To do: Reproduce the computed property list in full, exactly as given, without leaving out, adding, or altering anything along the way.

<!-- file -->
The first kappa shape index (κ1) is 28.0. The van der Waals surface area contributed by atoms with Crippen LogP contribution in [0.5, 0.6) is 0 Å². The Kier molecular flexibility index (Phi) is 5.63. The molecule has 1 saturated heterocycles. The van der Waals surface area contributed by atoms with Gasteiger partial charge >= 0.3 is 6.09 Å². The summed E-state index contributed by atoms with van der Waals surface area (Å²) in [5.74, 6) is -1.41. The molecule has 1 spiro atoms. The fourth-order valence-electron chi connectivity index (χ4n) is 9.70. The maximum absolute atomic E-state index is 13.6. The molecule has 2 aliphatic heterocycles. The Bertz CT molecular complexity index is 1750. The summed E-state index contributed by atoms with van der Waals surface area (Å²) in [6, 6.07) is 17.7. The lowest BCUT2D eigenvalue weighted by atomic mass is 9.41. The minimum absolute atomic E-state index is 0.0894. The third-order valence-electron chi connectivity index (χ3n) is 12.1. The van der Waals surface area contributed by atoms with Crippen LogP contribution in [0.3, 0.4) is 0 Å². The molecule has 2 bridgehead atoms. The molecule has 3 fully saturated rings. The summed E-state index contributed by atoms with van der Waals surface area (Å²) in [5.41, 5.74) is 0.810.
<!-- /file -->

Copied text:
The first kappa shape index (κ1) is 28.0. The van der Waals surface area contributed by atoms with Crippen LogP contribution in [0.5, 0.6) is 0 Å². The Kier molecular flexibility index (Phi) is 5.63. The molecule has 1 saturated heterocycles. The van der Waals surface area contributed by atoms with Gasteiger partial charge >= 0.3 is 6.09 Å². The summed E-state index contributed by atoms with van der Waals surface area (Å²) in [5.74, 6) is -1.41. The molecule has 1 spiro atoms. The fourth-order valence-electron chi connectivity index (χ4n) is 9.70. The maximum absolute atomic E-state index is 13.6. The molecule has 2 aliphatic heterocycles. The Bertz CT molecular complexity index is 1750. The summed E-state index contributed by atoms with van der Waals surface area (Å²) in [6, 6.07) is 17.7. The lowest BCUT2D eigenvalue weighted by atomic mass is 9.41. The minimum absolute atomic E-state index is 0.0894. The third-order valence-electron chi connectivity index (χ3n) is 12.1. The van der Waals surface area contributed by atoms with Crippen LogP contribution in [0.3, 0.4) is 0 Å². The molecule has 2 bridgehead atoms. The molecule has 3 fully saturated rings. The summed E-state index contributed by atoms with van der Waals surface area (Å²) in [5.41, 5.74) is 0.810.